Obama Campaign releases five new videos from inside President's dinner with contest winners...
UPDATE, Jan. 6, 2012: CLICK TO READ: Second "Dinner with Barack" contest turns into lunch
President Obama this week announced the third "Dinner with Barack" contest to raise money for his 2012 re-election war chest. To build interest among donors, Obama for America released five new videos from inside the first contest dinner President Obama has completed, his meal on Oct. 27 at Liberty Tavern in Arlington, Virginia. The President's press pool was allowed into the dining room for less than one minute during the event for a rapid photo op, so the Campaign videos are the first extended look at what occurred as four "everyday Americans" broke bread with the Commander in Chief. The longest video is more than eight minutes long, and edited like a feature film. (Above, the President with from L Knight, Smith, Helbling, and Martinez).
The winners were Juanita Martinez, a retired teacher from Brighton, Colorado; Casey Helbling, a software entrepreneur and small-business owner from Minneapolis, Minn.; Ken Knight, a U.S. postal worker from Chandler, Arizona; and Wendi Smith, a retired professor and artist from Corydon, Indiana. Helbling is such a huge Obama supporter he named one of his children "Maxwell Barack," he revealed after the dinner. All had to sign documents agreeing to be used--without pay--in campaign materials. Each prize, taxable by the IRS, was valued at $1,075, and included air fare to DC and a one-night hotel stay for the guests. The prizes did not include make up and hair service for the winners, as they made their feature film debuts.
The dinner was just 70 minutes long; the guests declined the President's offer of dessert. The longest mini-movie, above, is titled "Dinner With Barack: Two Teachers, an Army Veteran, a Small Business Owner and The President." It's edited to build excitement, and shows the President's guests arriving in Washington and being wowed by the monuments, while discussing their thrill over the upcoming dinner with Mr. Obama. Then it transitions to the restaurant, and shows edited portions of the Presidential mealtime conversation. The other four videos are shorter vignettes of the table talk, edited by theme.
For the record, the President at dinner enjoyed the "Harpoon Caught Swordfish," which is regularly featured on The Liberty Tavern menu. It's served "Portuguese style," with white beans, sweet peppers, lamb sausage escarole, and Littleneck clam sauce ($22). He washed it down with iced tea, though his companions drank wine. Before this week's video releases, the four winners had previously dished about their dinner to various media outlets, as well as put out statements for Campaign HQ.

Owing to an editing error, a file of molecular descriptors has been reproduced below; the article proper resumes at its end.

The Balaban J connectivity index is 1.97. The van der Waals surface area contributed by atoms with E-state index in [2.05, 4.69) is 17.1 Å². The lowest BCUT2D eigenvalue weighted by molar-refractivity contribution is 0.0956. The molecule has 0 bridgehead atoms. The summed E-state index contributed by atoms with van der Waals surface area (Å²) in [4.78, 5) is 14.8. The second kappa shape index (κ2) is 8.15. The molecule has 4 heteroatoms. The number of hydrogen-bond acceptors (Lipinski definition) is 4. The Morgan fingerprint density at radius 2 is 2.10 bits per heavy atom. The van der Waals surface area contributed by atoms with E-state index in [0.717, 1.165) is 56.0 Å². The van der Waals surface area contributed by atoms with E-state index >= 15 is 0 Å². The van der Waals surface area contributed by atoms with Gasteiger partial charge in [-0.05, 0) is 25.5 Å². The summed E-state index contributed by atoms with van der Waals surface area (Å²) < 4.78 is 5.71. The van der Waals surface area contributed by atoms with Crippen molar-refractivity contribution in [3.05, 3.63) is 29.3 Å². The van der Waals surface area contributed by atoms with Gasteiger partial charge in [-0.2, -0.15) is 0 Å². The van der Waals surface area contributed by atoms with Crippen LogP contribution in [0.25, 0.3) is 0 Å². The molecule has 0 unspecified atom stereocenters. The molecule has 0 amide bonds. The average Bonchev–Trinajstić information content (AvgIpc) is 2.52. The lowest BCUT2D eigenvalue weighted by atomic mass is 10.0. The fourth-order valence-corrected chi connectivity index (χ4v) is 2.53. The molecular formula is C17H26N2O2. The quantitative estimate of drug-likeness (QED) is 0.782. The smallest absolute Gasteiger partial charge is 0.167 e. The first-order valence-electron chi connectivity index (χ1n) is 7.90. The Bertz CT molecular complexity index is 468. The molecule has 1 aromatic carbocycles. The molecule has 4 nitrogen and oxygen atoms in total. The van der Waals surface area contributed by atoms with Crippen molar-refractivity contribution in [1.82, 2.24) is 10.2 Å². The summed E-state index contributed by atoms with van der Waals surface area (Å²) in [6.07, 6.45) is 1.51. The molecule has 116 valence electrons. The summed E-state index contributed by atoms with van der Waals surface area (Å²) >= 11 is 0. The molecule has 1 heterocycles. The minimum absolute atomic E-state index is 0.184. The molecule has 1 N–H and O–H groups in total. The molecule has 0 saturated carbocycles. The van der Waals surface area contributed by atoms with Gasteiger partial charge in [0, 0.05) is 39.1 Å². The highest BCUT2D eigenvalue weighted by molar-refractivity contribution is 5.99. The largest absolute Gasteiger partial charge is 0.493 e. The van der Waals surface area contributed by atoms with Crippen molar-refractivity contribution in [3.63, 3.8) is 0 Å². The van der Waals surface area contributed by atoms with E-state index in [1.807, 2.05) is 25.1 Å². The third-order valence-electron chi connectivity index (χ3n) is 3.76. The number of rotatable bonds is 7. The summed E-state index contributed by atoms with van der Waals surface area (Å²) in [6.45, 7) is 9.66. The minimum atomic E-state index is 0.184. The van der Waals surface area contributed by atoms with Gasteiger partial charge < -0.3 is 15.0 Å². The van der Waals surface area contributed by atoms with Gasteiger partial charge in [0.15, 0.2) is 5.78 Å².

Above, in this 1:05-long clip, "Dinner With Barack: The Impact of My Father," the President is asked by one of his guests about the "negative impact" of not knowing his father, who left when he was a small child. It's the most moving of the videos.
"As I look back on my life, I only remember my father for one month of my whole life," President Obama said. "When I was ten."
His father, however, introduced him to all the things he became passionate about, the President said--among these basketball and jazz--and the absence made him realize how important it is to be a good father to daughters Malia and Sasha.
Above, in the 1:04-long "Dinner With Barack: A Typical Day," Mr. Obama discusses what might occur on any given day of the Presidency. The days are "packed," the President said, noting that he's "not a morning person." The last time he was awakened in the middle of the night for an emergency was for the Japan earthquake and tsunami, the President said, "probably around 3 in the morning."
"At 6:30, even if I'm really busy, I'll stop, go upstairs, and have dinner with the girls," the President said.
Above, in the 1:02-long "Dinner With Barack: Why Education Is important," the President and his guests discuss education issues, as the title implies.
Above, the final 52-second video is a teaser, billed as "Video Preview: Dinner with Barack." The President talks about the challenges of trick-or-treating in public with his daughters, now that he's Commander in Chief. Last time he "pulled it off," Mr. Obama said, was in 2007.
The President will dine at a later date with four more donors from the Campaign's second contest, the "Dinner with Barack II" sweepstakes, held during fundraising quarter 3, July-September. The winners' names have not yet been released. In an interview in September, Campaign Deputy Press Secretary Katie Hogan told Obama Foodorama that there was no way to determine how many donors have actually given money in order to be entered in the dinner contests; she said that donations for the dinner contests were not specifically tracked, which seems hard to believe. Donors for the second and third contests were and are automatically entered into the dinner pool, but that was not the case for the first dinner contest. Entering the contests without donating is/was possible, too.
The third contest closes on December 31, and will have three winners, each of whom can bring a guest. The Campaign is already heavily promoting the third dinner contest, and this week sent a Thanksgiving e-mail to woo donors.
*Videos by OFA; photo by AP/Pool